I always look forward to my casual weekly visits with Sandy and Sharon and the summer staff at the Fort Ostell Museum, who have always so kindly assisted me to pursue the great material and photos for my Reflections and Remember When Ponoka News features, as well as usually spoiling me with a tasty variety of coffee, cookies, and home-made treats.
Last Wednesday I was allowed to get up close and personal with an amazing new display that visibly reveals the colourful history of our earliest medical services, treatment, and personnel in the town and surrounding districts of Ponoka.
The delightful and vivid new feature is called ‘The Doctor’s Office’ and is located in the museum’s exciting display room, which very authentically reveals and tells the exciting and colourful stories from over a century of history, challenges, and successes for countless generations of hardy pioneer families and individuals of all ages. I have to admit that I was quite overwhelmed and just a little bit squeamish to see and even touch some of those ominous stainless steel instruments that our skilled early physicians actually used to endeavour to bravely treat, solve, and cure the countless ailments of their early patients.
Just the names of some of these first humble medical utensils may scare you just a little, but they included: forceps and snares to remove tonsils and adenoids, a bone nibbler, an endoscope tube, bowel forceps, dental forceps, abdominal retractor and suction, metal catheter, rectal scope, a tuning fork, oral irrigator, skin graft knife, bone cutter and cordette, a 1908 microscope, a mercury sphygmomanometer, and all sorts of very sharp and shiny scissors, tweezers, and scalpels. In those rugged early days there were very few hospitals, and many of the sudden surgeries, treatments, and deliveries had to be performed in the physician’s office, kitchen table, or elsewhere in dark and tight conditions under the dim light of the fireplace, stove, or lantern, with only the assistance of a nurse, mid-wife, husband, wife, or neighbour.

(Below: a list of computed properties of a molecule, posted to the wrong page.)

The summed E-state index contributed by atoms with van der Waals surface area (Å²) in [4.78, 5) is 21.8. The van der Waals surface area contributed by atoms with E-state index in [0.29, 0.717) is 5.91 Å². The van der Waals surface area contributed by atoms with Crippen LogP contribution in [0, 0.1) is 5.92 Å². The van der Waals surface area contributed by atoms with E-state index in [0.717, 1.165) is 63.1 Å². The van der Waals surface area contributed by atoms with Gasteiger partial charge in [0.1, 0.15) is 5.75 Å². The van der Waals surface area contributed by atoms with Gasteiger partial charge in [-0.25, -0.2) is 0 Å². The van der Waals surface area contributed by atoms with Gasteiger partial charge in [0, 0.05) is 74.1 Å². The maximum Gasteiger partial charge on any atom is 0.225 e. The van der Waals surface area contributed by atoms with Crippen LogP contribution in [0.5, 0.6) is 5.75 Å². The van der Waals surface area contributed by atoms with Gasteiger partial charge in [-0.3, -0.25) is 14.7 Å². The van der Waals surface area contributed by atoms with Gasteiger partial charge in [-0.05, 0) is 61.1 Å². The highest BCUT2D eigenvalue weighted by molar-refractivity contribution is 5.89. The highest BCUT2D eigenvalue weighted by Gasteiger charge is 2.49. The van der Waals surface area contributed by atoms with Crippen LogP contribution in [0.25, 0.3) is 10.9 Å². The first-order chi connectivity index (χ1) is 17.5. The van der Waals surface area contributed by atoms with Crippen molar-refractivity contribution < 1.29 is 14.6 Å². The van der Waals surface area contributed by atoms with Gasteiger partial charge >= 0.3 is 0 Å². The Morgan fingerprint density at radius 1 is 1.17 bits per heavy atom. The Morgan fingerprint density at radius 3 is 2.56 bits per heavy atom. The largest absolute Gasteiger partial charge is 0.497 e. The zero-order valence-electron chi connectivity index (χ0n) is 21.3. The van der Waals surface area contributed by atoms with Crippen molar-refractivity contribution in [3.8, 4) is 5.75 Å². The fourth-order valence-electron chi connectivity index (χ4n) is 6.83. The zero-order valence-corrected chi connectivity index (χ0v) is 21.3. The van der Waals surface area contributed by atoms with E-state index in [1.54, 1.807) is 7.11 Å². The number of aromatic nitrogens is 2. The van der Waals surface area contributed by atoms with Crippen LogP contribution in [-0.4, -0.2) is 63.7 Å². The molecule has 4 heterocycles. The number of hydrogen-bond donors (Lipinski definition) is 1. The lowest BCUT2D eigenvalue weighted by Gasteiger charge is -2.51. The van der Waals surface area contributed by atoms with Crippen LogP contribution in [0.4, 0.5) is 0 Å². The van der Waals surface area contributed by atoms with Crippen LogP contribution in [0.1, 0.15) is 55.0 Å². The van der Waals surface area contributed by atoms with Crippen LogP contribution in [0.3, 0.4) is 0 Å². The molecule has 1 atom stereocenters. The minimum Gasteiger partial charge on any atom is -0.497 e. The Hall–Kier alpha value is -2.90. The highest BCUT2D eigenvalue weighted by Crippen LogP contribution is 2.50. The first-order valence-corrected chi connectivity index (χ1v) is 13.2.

Also included in this great family display is a replica of how one of the first doctor’s offices in Ponoka may have looked and greeted patient’s starting way back in the early 1900s. Featured are an original wooden wheel chair, infant’s cradle and weight scales, the good physician’s bag on a tiny desk, prescriptions written by Dr. Melvin Graham in 1919, original babies bottles, a medicine cabinet full of everything from epsom salts to castor oil, an original (what must have been really cold) ceramic bed pan, and so much more in this grand salute to early local medicine. Many of the items in this colourful display were kindly donated by the families of our original physicians and staff, as well as from the Ponoka General Hospital and other medical practitioners and services who have faithfully served the most vital needs of the rapidly growing town and county of Ponoka for countless decades. Here are just a few of the countless milestones of that great era of excellent professional care and kindness that generations of our residents have received over many decades of never ending hardships and challenges, all of which has allowed our community to thrive and achieve so many successes along the way, and that same compassionate care still carries on to this day.
• Dr. Angus A. Drinnan was Ponoka’s first physician, arriving here in 1902, and his photo is included in the Fort Ostell Museum display along with some of our earliest Doctors.
• Dr. Melvin Graham, a graduate of the Toronto University Medical School arrived in Ponoka with his new wife all the way from London, England in 1912. As well as being a family physician he also specialized in eye refraction and diseases of the eye, and his original case of lenses and instruments is also included in our new FOM feature. Dr. Graham’s practise and residence was located on 51st (Donald Avenue) in Ponoka, where he faithfully maintained his amazing devotion to his profession, his community, and his family until his death in 1962.
• In the early days recovering patients were cared for by nurses in local residences or small nursing homes, and if hospitalization was required they would have to be taken to Lacombe or Wetaskiwin by horse and wagon or by train. Those hardy early 24-7 physicians made their ‘house calls’ in town or out into the country by horse and buggy by the light of a coal miner’s lamp at night, and later in cars or trucks in year-round unpredictable road and weather conditions. Ponoka’s first hospital was built in 1946 at the north end of 50th Street, and was replaced by our present ultra-modern Hospital and Care Centre facility in 1987. The unique new medical display at the Fort Ostell Museum in Ponoka is dedicated in appreciation of the extreme efforts and in the memory of those countless men and woman who have served and continue to serve in all facets of this most vital profession.